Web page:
Put Your Sticks Out: Why the Humboldt Broncos Tragedy Resonates So Deeply
Flowers, cards and gifts adorn the ice surface at Humboldt arena before a prayer vigil for the victims of Humboldt Broncos ice hockey team who died in truck-bus crash that killed 15. / AFP PHOTO / Kymber RAE (Photo credit should read KYMBER RAE/AFP/Getty Images)
As the small Saskatchewan community of Humboldt mourned the departed members of its Bronco hockey team, the rest of Canada watched helplessly, trying to understand the devastating impact this kind of event has on a family and community.
We all can understand such a tragedy. But those who have – or had – children play organized hockey might gain a deeper insight into what the grieving families are going through.
Because when I look at the faces of those youngsters who died in the bus crash, I recognize that of my own hockey-playing son and the rest of the young boys who comprise his team.
While my son might not hail from Humboldt, Tisdale, Monmartre, Strasbourg or Carrot River or any of the small Saskatchewan communities that produced members of the Broncos, he and his teammates share a look that’s common among teenage hockey players across the nation.
It’s a (peculiarly Canadian) expression that all at once conveys the potential of youth, the recklessness of hockey, the comfort of being part of a team, the ripening physical prowess, the anticipation of victory and the potential for the future.
It’s a look of dawning self-awareness tempered by youthful apprehension.
It’s the audacious confidence of a skilled teenage hockey player contrasted with the awkward fragility of a not fully formed man.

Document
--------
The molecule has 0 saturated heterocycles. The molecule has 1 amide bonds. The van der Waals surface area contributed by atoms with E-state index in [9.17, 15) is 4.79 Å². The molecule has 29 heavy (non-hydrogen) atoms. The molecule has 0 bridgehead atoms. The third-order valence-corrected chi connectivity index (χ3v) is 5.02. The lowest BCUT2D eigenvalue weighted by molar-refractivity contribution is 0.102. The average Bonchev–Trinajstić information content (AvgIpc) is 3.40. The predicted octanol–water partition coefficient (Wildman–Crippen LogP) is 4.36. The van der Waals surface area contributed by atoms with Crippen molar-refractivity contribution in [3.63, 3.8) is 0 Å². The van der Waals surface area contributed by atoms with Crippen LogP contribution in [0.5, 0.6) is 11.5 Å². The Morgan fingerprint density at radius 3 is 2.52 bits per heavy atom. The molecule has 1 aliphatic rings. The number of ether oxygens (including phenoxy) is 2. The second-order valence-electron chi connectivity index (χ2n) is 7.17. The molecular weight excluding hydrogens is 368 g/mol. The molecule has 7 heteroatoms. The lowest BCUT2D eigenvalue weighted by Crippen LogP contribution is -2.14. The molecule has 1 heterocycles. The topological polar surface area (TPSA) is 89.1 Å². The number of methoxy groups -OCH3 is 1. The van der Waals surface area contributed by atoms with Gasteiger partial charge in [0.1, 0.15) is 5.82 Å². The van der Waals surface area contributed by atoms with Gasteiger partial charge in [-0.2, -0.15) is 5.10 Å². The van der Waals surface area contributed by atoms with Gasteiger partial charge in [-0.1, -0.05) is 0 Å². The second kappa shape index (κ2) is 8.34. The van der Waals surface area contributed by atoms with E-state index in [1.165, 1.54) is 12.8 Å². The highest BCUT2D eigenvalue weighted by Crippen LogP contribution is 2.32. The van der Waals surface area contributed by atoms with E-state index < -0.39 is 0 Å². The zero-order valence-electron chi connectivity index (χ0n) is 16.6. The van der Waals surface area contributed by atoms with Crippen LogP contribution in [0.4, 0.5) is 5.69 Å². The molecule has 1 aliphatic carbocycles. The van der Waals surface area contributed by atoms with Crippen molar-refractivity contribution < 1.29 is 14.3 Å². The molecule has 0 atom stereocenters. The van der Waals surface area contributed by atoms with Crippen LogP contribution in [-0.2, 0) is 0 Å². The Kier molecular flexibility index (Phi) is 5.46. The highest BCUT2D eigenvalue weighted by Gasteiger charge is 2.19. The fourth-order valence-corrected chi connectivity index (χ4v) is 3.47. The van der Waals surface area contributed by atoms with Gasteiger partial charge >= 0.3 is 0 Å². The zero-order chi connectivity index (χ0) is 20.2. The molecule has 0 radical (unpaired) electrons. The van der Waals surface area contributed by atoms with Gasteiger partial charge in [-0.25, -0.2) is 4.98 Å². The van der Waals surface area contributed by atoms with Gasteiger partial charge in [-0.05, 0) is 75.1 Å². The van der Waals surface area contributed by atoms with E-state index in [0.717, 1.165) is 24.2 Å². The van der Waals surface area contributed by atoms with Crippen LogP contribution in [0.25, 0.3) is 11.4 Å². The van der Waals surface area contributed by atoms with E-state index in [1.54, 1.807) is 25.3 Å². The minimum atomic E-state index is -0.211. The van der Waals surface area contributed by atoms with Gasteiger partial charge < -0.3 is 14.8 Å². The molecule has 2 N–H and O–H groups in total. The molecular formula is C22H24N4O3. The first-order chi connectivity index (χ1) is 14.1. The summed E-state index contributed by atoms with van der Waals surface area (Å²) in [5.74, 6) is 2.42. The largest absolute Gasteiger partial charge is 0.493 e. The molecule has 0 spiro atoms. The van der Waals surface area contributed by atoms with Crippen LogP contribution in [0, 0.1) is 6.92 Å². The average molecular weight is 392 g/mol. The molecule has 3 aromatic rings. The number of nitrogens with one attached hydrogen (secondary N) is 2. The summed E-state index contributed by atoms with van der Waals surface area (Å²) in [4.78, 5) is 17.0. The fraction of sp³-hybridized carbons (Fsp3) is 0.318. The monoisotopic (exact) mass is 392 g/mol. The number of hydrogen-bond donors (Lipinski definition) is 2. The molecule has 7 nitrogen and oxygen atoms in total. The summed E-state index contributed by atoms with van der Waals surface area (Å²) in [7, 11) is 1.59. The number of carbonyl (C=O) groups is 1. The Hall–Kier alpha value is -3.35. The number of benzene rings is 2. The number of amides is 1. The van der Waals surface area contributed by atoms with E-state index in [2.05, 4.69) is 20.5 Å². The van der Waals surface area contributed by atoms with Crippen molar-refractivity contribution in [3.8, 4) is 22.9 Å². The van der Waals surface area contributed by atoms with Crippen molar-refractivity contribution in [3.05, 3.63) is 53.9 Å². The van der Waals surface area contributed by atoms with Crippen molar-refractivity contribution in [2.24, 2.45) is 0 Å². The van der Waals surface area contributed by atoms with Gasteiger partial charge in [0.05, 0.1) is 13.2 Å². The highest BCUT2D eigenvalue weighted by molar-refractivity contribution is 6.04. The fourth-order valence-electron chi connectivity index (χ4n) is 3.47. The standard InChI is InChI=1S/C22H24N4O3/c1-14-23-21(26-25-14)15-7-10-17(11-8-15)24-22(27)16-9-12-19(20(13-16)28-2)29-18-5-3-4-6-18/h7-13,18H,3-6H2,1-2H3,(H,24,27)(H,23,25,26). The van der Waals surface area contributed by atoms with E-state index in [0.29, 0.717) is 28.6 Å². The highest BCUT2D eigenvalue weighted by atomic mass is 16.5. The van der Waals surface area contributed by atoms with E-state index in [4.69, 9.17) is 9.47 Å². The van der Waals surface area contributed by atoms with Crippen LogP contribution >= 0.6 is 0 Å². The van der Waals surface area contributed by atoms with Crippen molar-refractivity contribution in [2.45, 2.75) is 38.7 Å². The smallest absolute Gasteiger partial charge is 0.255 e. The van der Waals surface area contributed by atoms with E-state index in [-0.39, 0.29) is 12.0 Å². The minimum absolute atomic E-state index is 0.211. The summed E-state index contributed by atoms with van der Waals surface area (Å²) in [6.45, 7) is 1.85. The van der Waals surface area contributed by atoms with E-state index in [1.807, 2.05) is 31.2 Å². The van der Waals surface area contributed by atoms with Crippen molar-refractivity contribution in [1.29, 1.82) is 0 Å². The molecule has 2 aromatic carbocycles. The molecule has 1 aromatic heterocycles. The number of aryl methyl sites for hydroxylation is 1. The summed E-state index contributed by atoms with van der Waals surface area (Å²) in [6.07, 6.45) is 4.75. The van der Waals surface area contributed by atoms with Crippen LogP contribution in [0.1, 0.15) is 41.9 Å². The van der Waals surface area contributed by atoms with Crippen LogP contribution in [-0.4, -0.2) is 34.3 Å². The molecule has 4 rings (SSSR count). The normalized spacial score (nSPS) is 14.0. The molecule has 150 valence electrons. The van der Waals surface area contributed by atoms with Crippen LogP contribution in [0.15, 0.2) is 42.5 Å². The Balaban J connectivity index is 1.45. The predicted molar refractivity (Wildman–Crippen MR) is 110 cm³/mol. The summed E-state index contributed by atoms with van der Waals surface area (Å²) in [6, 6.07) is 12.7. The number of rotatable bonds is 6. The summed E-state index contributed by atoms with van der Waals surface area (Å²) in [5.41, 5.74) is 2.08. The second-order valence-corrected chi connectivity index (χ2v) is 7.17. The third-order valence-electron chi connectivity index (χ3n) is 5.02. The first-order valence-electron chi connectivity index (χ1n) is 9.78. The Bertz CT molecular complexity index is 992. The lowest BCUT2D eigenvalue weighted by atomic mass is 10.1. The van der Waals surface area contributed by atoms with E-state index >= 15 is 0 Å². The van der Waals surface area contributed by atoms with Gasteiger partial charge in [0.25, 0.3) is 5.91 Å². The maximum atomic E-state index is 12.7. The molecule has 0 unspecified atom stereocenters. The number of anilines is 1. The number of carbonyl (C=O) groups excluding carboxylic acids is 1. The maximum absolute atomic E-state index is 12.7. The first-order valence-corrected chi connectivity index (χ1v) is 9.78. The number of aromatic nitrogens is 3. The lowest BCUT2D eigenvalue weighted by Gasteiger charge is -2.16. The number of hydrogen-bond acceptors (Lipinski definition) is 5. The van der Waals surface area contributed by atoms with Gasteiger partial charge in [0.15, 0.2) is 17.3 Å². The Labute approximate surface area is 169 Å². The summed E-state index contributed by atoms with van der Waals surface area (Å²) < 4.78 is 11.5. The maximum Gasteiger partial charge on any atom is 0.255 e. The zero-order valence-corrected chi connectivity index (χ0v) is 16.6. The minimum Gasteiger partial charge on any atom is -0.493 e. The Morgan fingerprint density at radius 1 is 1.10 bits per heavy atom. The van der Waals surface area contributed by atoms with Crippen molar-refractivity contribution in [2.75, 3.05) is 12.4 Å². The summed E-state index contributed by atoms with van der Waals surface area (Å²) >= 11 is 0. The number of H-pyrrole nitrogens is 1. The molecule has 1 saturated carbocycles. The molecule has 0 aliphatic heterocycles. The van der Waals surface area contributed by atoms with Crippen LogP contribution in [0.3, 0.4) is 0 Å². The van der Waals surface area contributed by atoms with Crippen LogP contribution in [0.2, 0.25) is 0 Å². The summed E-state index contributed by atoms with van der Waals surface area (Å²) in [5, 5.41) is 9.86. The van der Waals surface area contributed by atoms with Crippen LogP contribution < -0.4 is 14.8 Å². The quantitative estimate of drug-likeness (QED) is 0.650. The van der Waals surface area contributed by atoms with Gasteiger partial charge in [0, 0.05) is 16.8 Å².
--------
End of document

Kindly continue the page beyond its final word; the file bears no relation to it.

It evokes the carefree, jovial mischievous spirit of adolescence mixed with the mental and physical discipline of a well-trained athlete.
It somehow channels all the optimism of looking forward with all the nostalgia of looking backward, the knowledge that their playing days are drawing to an end but clinging to a game they’ve been playing forever.
It’s a look that contains many youthful emotions – all of them confusing and contrasting – that captures the moment in life where all the hard work and potential finally bears fruit, the time when they finally begin to understand what it takes to be an excellent hockey player but also, more importantly, an exceptional human being.
At the memorial service in Humboltd, you could also pick out the hockey parents right away.
It was easy to detect the dads, stoic and dumbstruck by grief. Written on their faces were the years spent teaching their children to skate, driving them all over the province to far-flung games and watching in cold arenas at ungodly hours drinking endless gallons of awful coffee. They coached and cheered and cajoled these boys to attain a level they’d never been able to reach themselves. Now they were left to contemplate life without their hockey-playing boys.
Most heartbreaking, though, were the bereaved moms. They’re the ones who managed their boys’ teams, took in billets, organized fundraisers, clanged their cow bells, held their breath when play got rough, prayed silently when their boy got hurt, and somehow kept the household running while letting their sons chase their dreams.
These mothers and fathers were obviously remembering the journey, their child starting out as a wobbly skating six-year-old as they developed the confidence, strength and skill to play top-level hockey.
All that love and pride they’d invested in their young boys. And then it was all suddenly taken away.
How does one make sense of this tragedy?
Perhaps we should take the advice of a man who’s shared more time with hockey parents than any person who ever lived. As Don Cherry said on Coach’s Corner this weekend:
“Let’s have a little prayer for them.”